Summer Youth Experiences

Summertime Forever: 11 Ways Your Congregation Can Support Its Campers

May 28, 2015

As the academic year comes to a close, we’ve rounded up resources for your congregation to stay connected with your campers throughout the summer. The tips and resources here will assist your congregation in leveraging the learning, joy and relationships developed at camp during the summer. We hope you find a few of these recommendations helpful in deepening their love of Jewish living and learning when they return home. Before the summer...

  1. Recognize those who are headed off to camp: Invite kids to the bimah for a send-off blessing. Display photos and bios of campers who are going to camp on a bulletin board and include their names in bulletins and emails.
  1. Organize a send-off party: Help campers meet new friends from their home congregations and get excited about heading to camp.
  1. Help families get ready: Share the link to resources on, especially with first-time camp families. Identify a family in your community who can be a resource for first-timers.

Camp Chazak: Fulfilling God’s Plan for Kids with Disabilities

December 8, 2014
by Emily Gergen and Stephen Weitzman According to Jewish tradition, the number three has special significance implying completeness and stability. Examples of this importance include the expression “and God blessed,” which occurs three times in Genesis; the word “holy,” which is recited three times during kedusha, the priestly benediction which consists of three sections; the three Patriarchs; and the three pilgrimage festivals. Considering the power of three, we have been on the staff and faculty of Camp Chazak, the URJ’s camp for children who have social adjustment delays, for the past three years. As a result, we have directly witnessed tremendous spiritual growth and personal changes on the part of campers, regardless of whether they were new to the program or were repeat participants.

6 Ways URJ Camps are Leading the Way in Jewish Camping

July 10, 2014
The Forward recently shared "Jewish Camp Trend-Spotting: 10 Ways a Summer Ritual Is Changing," detailing how the world of Jewish camping is evolving – and the Reform Jewish Movement’s 15 summer camps are leading the way! Here are a few ways URJ Camps are on the cutting edge:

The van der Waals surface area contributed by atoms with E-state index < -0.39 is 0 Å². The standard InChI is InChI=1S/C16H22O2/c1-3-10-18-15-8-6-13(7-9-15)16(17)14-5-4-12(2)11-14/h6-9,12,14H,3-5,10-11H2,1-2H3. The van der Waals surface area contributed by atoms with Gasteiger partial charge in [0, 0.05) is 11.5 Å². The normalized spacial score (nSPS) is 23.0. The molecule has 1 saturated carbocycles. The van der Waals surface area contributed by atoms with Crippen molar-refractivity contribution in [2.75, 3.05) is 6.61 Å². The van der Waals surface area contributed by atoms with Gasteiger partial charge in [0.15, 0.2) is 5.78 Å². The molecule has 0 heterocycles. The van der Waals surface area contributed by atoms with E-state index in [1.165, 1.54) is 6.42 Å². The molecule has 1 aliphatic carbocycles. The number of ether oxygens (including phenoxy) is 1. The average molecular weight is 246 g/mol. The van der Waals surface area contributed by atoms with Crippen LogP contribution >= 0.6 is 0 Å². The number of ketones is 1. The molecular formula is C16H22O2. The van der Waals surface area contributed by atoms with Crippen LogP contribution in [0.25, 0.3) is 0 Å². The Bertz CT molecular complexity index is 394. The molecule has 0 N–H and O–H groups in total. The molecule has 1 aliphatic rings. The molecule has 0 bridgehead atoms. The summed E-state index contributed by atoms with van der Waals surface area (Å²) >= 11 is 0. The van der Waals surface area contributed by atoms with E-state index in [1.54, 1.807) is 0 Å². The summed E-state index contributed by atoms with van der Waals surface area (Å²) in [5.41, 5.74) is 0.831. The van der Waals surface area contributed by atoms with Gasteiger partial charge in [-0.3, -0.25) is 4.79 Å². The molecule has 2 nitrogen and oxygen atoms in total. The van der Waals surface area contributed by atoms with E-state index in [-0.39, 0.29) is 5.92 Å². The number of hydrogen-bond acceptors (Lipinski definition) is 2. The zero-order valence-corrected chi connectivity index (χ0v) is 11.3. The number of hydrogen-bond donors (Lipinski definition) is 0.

1. Specialized Programs: Specialty camps allow us to expand our geographic and programmatic reach to cohorts of young people who otherwise would be unlikely to enroll in Jewish camp.
    • Ours is the only Jewish camping system that received funding in both rounds of the Specialty Camps Incubator program. An initiative of the Foundation for Jewish Camp, the Jim Joseph Foundation, and the AVI CHAI Foundation, these grants support the creation of new specialty camps to engage more children in the Jewish camp experience.
    • At URJ 6 Points Sports Academy (NC), Jewish athletes participate in top-level sports training in a Reform Jewish camp setting. This year’s registration was the highest in the camp’s five-year history.

Camp Jenny: Impacting Lives Year After Year

May 27, 2014
By Richard Rosenthal Partaking in annual traditions are what highlight family values to me. For example, watching the annual Thanksgiving Day Parade together, using the same afikoman cover year after year, and preparing a special meal for Rosh HaShanah are some special traditions that come to mind. Along that continuum, there is a tradition that blossomed over 25 years ago at URJ Camp Coleman in the North Georgia Mountains called Camp Jenny. This tradition happens every year, when camp organizers come together with 125 NFTYites to share their values, and to offer their love, leadership, and guidance to approximately 150 under-privileged children who engage in camp activities over Memorial Day weekend.